Movements 001 is a selection of all the movements executed by one of the greatest — and largely to the general audience, unknown — Soviet cinematographer of all time. He’s responsible for shooting films of Kalatozov; The Cranes are FlyingSoy CubaLetter Never Sent, etc.

MOVEMENTS 001: Sergei Urusevsky – The Forty First (1956)


A Passage from Film Technique



The Americans were the first to discover in the film-play the presence of peculiar possibilities of its own. It was perceived that the film can not only make a simple record of the events passing before the lens, but that it is in a position to reproduce them upon the screen by special methods, proper only to itself.
Let us take as example a demonstration that files by upon the street. Let us picture to ourselves an observer of that demonstration.

In order to receive a clear and definite impression of the demonstration, the observer must perform certain actions. First he must climb upon the roof of a house, to get a view from above of the procession as a whole and measure its dimensions; next he must come down and look out through the first-floor window at the inscriptions on the banners carried by the demonstrators; finally, he must mingle with the crowd, to gain an idea of the outward appearance of the participants. Three times the observer has altered his viewpoint, gazing now from nearer, now from farther away, with the purpose of acquiring as complete and exhaustive as possible a picture of the phenomenon under review.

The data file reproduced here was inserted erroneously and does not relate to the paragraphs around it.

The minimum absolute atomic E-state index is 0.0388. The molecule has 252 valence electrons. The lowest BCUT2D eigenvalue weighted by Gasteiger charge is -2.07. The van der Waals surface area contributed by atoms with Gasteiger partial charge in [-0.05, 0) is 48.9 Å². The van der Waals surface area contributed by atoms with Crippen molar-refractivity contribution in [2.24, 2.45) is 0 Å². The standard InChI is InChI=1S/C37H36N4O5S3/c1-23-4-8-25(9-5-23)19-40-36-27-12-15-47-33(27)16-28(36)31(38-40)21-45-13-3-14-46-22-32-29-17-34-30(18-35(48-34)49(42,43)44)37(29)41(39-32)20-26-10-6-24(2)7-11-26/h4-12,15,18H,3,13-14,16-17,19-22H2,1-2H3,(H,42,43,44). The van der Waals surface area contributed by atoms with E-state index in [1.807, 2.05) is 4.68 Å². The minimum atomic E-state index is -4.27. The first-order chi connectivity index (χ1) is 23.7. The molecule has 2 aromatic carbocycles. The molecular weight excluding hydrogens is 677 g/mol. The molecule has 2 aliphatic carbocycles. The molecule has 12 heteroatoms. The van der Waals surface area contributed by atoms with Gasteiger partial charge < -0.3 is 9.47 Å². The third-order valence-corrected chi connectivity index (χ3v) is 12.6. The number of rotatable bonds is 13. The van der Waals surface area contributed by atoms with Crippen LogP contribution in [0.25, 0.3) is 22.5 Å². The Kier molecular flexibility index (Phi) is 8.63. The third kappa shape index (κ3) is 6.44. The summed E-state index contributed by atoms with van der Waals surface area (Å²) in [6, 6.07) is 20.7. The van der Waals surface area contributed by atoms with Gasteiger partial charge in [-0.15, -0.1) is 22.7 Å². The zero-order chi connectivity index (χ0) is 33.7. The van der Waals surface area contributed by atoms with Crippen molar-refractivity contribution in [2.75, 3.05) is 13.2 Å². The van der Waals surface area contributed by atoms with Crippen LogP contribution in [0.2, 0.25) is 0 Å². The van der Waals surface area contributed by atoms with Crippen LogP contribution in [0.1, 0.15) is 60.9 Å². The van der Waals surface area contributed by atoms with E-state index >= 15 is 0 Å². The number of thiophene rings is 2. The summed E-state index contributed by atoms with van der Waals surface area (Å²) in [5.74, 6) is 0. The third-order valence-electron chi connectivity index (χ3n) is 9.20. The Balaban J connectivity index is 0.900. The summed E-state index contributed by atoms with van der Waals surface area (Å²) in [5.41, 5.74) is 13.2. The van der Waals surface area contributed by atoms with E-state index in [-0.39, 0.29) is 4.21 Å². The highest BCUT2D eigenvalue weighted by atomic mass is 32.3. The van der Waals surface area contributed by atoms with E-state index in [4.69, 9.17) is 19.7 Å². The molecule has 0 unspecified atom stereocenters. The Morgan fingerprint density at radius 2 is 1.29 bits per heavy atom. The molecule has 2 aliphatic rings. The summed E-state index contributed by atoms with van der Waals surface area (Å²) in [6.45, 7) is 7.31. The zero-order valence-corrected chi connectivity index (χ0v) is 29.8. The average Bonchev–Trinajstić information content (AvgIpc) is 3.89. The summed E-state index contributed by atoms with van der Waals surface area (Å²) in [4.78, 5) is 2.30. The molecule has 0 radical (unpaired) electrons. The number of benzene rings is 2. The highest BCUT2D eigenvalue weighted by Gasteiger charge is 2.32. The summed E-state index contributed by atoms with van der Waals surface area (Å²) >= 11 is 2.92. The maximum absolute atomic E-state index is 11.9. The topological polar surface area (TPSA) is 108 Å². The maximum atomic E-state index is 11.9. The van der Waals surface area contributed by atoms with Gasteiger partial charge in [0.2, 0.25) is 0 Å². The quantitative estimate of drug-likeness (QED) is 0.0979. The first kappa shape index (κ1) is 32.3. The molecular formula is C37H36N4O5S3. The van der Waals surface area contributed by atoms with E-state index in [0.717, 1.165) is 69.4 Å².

The Americans were the first to seek to replace an active observer of this kind by means of the camera. They showed in their work that it was not only possible to record the scene shot, but that by manoeuvring with the camera itself — in such a way that its position in relation to the object shot varied several times — it was made possible to reproduce the same scene in far clearer and more expressive form than with the lens playing the part of a theatre spectator sitting fast in his stall. The camera, until now a motionless spectator, at last received, as it were, a charge of life. It acquired the faculty of movement on its own, and transformed itself from a spectator to an active observer. Henceforward the camera, controlled by the director, could not merely enable the spectator to see the object shot, but could induce him to apprehend it.